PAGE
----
So many. The more we go through Pa’s stuff, the more we turn up. Some of them are old friends – I have adored those lizards since I was tiny. Some were completely new to us – I’d never seen the German village before. Some are of genuine historical interest – Sir Julius Benedict’s watch chain, for example. Some are genuinely useful – I have been using the opera glasses for their intended purpose. Some would fetch a few bob at auction, though probably less than you’d think, and indeed some have already departed in that direction. Some came from auctions in the first place. Some have been in the family for years.
And there are plenty more where those came from. The ones I’m enjoying most are the ones that tell me more about family I never knew. For example, we found a little piece of cardboard with a clock face drawn on in ink: this, it said on the reverse, was made by my great-great-grandfather for my grandfather to put on his sandcastle on Bournemouth beach in the early years of the 20th century (I forget which specific year). This more or less doubled what I knew about that great-grandfather, as a human being.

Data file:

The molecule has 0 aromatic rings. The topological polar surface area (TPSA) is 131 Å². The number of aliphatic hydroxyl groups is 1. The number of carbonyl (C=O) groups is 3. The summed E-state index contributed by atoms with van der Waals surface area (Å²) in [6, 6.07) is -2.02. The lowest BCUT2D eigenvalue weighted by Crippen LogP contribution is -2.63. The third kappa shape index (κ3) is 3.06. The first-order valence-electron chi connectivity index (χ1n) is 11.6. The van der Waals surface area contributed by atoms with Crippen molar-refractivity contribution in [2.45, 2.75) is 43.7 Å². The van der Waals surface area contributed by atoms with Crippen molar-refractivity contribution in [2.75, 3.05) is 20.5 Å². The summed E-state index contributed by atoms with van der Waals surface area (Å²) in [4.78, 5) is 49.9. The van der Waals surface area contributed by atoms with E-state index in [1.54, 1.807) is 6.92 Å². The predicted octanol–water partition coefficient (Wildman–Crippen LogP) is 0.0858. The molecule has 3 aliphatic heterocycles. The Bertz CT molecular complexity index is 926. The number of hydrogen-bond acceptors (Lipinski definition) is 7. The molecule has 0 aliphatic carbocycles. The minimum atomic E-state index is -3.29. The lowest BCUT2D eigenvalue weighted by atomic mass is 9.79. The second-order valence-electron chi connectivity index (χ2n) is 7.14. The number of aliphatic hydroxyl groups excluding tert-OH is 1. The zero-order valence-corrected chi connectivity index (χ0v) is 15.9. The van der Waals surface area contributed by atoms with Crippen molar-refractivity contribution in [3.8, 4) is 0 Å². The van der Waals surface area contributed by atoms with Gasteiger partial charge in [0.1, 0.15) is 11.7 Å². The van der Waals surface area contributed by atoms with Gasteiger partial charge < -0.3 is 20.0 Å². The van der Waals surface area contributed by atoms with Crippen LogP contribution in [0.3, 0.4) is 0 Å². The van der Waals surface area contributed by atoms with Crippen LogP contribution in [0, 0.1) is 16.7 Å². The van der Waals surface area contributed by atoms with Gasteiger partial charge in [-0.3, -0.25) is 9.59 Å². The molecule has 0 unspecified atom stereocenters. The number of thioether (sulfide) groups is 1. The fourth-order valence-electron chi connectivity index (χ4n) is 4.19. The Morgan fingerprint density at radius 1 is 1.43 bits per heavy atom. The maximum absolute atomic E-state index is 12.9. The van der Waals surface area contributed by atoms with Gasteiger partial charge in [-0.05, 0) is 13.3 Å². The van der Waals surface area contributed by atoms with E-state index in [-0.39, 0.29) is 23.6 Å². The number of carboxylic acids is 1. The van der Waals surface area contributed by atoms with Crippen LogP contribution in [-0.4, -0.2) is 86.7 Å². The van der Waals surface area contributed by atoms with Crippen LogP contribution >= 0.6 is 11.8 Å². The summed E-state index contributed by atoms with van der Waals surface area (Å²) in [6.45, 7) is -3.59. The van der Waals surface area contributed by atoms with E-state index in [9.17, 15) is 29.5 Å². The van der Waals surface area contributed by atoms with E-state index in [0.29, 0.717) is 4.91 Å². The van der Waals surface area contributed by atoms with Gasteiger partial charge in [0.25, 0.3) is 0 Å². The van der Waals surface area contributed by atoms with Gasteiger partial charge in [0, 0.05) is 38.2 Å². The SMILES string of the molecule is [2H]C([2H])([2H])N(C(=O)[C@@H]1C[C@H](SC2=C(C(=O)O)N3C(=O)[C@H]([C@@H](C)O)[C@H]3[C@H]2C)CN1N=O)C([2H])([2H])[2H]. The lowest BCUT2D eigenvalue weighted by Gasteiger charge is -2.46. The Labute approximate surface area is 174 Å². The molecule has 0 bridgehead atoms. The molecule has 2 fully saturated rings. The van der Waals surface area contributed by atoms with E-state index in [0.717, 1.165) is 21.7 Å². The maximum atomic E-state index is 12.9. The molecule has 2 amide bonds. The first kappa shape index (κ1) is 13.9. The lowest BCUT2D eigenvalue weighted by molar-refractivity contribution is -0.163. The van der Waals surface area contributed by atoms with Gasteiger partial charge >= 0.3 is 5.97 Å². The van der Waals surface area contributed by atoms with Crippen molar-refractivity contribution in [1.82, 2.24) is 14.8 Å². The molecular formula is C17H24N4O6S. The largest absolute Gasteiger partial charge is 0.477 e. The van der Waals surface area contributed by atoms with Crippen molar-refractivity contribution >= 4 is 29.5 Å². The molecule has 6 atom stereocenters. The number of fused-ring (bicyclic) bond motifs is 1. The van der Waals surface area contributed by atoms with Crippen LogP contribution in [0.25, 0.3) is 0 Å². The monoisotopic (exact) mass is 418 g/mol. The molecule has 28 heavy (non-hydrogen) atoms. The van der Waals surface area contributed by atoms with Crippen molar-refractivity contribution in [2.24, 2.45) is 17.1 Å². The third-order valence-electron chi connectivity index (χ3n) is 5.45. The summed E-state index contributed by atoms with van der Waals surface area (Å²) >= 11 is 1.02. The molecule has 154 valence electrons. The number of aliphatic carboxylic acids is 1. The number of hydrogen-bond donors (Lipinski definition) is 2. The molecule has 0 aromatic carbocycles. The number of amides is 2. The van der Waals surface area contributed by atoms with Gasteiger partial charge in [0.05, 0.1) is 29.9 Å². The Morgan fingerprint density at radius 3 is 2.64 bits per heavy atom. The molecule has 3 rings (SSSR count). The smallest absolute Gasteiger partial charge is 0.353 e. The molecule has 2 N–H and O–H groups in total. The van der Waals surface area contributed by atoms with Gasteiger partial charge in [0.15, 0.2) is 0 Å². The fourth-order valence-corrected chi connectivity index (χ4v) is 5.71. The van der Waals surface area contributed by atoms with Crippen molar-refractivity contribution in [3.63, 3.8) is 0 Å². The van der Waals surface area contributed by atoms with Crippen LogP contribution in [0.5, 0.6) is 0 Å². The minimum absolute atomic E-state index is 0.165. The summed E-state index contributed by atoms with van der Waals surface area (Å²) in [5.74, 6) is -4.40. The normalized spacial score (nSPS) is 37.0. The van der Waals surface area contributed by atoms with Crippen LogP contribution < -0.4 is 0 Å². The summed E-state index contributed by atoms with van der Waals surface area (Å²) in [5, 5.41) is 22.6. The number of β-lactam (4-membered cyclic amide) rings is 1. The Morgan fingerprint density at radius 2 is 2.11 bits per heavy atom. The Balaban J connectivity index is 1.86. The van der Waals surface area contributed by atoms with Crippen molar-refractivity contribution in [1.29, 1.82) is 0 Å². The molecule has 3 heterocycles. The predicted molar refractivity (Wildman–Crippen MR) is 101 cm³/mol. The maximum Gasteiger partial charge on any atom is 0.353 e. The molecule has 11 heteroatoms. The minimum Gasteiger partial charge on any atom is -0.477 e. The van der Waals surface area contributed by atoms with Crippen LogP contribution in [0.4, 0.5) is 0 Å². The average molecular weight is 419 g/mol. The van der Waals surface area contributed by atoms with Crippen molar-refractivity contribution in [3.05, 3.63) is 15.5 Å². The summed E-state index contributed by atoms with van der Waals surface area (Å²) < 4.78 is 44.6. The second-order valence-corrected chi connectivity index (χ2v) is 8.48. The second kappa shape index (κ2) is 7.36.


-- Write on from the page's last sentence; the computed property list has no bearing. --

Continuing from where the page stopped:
It’s a privilege. Goodness knows my husband’s grandmother, for example, was not in a position to collect little bits of cardboard of sentimental value and take them with her to Siberia. Sometimes it’s poignant. Sometimes it’s a duty and a burden. Sometimes it’s a chore. Sometimes it’s so interesting that you lose the rest of the afternoon. And we’ll be doing it for a while yet, and I’m sure there are plenty more treasures to be found.